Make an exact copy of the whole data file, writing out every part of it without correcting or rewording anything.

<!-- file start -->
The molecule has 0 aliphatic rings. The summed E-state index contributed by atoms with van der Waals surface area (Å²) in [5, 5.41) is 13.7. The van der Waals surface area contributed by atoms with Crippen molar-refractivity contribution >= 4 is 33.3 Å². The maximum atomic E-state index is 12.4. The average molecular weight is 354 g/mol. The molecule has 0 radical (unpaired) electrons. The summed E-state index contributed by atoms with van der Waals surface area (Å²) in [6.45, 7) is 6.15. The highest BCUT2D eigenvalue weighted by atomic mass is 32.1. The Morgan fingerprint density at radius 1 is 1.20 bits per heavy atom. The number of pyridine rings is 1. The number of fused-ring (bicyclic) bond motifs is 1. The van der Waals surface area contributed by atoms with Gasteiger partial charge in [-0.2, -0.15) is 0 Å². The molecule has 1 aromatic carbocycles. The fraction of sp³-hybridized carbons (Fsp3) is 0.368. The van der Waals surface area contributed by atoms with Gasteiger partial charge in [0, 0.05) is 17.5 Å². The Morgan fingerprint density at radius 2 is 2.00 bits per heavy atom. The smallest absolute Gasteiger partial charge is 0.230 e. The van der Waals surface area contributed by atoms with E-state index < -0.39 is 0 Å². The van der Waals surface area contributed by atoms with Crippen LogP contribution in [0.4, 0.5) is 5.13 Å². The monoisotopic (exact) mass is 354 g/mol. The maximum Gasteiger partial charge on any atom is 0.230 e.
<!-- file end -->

The molecule has 0 aliphatic rings. The summed E-state index contributed by atoms with van der Waals surface area (Å²) in [5, 5.41) is 13.7. The van der Waals surface area contributed by atoms with Crippen molar-refractivity contribution >= 4 is 33.3 Å². The maximum atomic E-state index is 12.4. The average molecular weight is 354 g/mol. The molecule has 0 radical (unpaired) electrons. The summed E-state index contributed by atoms with van der Waals surface area (Å²) in [6.45, 7) is 6.15. The highest BCUT2D eigenvalue weighted by atomic mass is 32.1. The Morgan fingerprint density at radius 1 is 1.20 bits per heavy atom. The number of pyridine rings is 1. The number of fused-ring (bicyclic) bond motifs is 1. The van der Waals surface area contributed by atoms with Gasteiger partial charge in [-0.2, -0.15) is 0 Å². The molecule has 1 aromatic carbocycles. The fraction of sp³-hybridized carbons (Fsp3) is 0.368. The van der Waals surface area contributed by atoms with Gasteiger partial charge in [0, 0.05) is 17.5 Å². The Morgan fingerprint density at radius 2 is 2.00 bits per heavy atom. The smallest absolute Gasteiger partial charge is 0.230 e. The van der Waals surface area contributed by atoms with E-state index < -0.39 is 0 Å². The van der Waals surface area contributed by atoms with Crippen LogP contribution in [0.4, 0.5) is 5.13 Å². The monoisotopic (exact) mass is 354 g/mol. The maximum Gasteiger partial charge on any atom is 0.230 e.